Your Yukon adventure starts here! From gold rush fever to the birth of our capital city, MacBride Museum offers a comprehensive view of the colourful characters and groundbreaking events that shaped Canada’s Yukon. Come face-to-face with a seven-foot grizzly in our Wild World Gallery, and share an interactive experience for the whole family in the Kids Discovery Zone. Discover the truth behind the Robert Service legend at Sam McGee's Cabin and learn about Engine 51, the locomotive that built the WP & YR railway, in our outdoor courtyards.
Look for our Gold to Government Gallery, which chronicles the people and events that built Canada’s Yukon. We also offer guided tours, costumes, a first-class gift shop, and a chance to try your hand at one of the territory's oldest professions - gold panning.
A restraint device consisting of a heavy metal ball, chain and cuff, which when fastened to the ankle of a prisoner, hampered mobility. Ball and chain restraints, leg irons, and other such devices were used by the North West Mounted Police to shackle the legs of prisoners arrested for serious crimes or those deemed as escape risks. The weight of the ball created enough of a hindrance to the speed of a convict that it discouraged prisoners from fleeing.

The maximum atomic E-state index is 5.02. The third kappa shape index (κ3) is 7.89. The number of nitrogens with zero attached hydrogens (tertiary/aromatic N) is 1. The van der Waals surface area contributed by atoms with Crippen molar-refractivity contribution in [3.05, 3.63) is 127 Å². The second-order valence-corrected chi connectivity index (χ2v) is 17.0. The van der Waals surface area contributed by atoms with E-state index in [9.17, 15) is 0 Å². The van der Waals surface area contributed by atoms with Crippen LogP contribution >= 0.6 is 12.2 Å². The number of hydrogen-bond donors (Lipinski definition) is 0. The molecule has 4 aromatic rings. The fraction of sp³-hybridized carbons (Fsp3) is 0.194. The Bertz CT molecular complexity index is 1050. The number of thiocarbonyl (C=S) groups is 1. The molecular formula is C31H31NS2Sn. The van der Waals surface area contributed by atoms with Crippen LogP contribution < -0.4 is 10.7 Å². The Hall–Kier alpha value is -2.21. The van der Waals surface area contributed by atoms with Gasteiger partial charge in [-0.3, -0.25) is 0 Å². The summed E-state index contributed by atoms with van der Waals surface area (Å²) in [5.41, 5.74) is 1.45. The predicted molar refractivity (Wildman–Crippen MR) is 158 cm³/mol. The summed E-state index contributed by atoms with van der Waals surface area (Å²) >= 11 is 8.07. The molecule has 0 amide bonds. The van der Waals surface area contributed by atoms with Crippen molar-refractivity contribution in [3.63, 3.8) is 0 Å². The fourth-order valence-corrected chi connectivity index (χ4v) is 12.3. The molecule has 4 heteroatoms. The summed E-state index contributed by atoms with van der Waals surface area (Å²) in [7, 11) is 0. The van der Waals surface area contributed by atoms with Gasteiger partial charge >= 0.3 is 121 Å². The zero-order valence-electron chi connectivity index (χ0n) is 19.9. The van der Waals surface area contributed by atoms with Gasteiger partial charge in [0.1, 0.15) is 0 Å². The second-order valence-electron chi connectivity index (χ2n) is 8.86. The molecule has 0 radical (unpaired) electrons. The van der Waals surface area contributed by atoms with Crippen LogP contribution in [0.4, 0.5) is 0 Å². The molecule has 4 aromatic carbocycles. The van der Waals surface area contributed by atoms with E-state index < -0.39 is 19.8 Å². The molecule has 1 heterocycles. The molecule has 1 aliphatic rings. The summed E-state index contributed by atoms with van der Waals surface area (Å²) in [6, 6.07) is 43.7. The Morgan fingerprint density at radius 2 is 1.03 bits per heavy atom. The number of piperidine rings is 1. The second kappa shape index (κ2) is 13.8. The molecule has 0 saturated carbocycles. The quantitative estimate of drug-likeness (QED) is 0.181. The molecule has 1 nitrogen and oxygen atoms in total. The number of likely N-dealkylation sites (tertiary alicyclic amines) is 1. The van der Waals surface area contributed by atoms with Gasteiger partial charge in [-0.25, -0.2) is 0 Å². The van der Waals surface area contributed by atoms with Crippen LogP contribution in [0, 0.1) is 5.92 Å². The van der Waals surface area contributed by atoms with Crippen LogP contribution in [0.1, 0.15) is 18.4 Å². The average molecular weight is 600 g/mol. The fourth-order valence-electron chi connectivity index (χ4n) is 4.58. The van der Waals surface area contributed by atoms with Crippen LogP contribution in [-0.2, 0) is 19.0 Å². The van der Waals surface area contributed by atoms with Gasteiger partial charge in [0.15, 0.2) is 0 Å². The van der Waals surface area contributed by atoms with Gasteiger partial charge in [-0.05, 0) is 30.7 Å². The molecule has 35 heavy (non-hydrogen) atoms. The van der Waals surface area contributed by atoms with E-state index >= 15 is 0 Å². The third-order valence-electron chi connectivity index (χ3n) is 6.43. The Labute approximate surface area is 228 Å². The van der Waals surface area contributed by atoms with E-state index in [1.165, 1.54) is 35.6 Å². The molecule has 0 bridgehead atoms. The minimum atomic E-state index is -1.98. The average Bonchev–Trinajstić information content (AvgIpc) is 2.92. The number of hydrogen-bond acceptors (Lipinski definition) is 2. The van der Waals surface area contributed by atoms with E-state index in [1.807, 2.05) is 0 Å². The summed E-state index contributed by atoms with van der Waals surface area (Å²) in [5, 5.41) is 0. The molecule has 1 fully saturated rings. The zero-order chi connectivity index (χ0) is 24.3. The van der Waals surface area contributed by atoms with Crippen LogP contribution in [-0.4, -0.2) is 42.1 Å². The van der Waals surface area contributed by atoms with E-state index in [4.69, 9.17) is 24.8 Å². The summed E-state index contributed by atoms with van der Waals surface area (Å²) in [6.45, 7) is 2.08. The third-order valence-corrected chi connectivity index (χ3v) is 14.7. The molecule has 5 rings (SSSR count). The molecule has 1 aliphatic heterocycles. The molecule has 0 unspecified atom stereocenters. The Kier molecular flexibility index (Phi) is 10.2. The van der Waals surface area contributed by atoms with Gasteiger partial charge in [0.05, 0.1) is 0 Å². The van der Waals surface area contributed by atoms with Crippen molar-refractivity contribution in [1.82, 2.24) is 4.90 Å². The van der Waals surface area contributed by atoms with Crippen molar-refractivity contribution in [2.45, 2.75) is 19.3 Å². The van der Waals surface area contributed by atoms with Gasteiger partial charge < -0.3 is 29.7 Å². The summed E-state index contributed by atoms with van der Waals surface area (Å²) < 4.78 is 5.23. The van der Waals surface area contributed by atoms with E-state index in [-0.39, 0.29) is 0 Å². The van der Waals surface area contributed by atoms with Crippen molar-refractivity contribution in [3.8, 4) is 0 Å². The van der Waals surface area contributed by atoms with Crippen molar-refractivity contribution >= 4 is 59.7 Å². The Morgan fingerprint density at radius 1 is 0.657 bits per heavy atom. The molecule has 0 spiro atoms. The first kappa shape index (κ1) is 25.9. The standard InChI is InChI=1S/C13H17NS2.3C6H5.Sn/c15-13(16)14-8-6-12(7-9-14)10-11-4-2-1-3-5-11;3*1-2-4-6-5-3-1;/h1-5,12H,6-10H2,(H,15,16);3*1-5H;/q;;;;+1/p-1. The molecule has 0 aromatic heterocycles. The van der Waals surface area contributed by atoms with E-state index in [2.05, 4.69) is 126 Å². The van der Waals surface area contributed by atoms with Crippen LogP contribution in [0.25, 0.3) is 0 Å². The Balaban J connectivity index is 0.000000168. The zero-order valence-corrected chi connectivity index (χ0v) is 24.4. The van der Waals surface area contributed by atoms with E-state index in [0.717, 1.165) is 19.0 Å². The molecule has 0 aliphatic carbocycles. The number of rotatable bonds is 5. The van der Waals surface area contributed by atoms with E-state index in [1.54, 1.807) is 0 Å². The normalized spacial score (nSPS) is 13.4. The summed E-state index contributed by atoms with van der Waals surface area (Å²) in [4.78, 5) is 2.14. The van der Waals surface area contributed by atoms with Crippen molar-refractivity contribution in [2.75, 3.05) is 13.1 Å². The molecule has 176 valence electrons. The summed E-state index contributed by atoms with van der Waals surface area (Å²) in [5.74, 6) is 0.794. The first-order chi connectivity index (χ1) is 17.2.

Police presence in the Territory ensured there was little crime in the Yukon. In fact, most crime in the Klondike during Gold Rush dealt with petty theft or public drunkenness. The North West Mounted Police fully enforced the law and punishments were strictly enforced. The police routinely imposed two to seven years confinement for theft, or two to six months on the woodpile for vagrancy. There were only a few murders in the Yukon and all of these cases were solved. Most were caught because the Yukon had few ways in or out of the Territory and few men had the skills to survive off the harsh land.
Summer Hours: May 14 to August 31, Daily : 9:30am-5pm
Winter Hours: September to May, Tues– Sat 10am-4pm or by appointment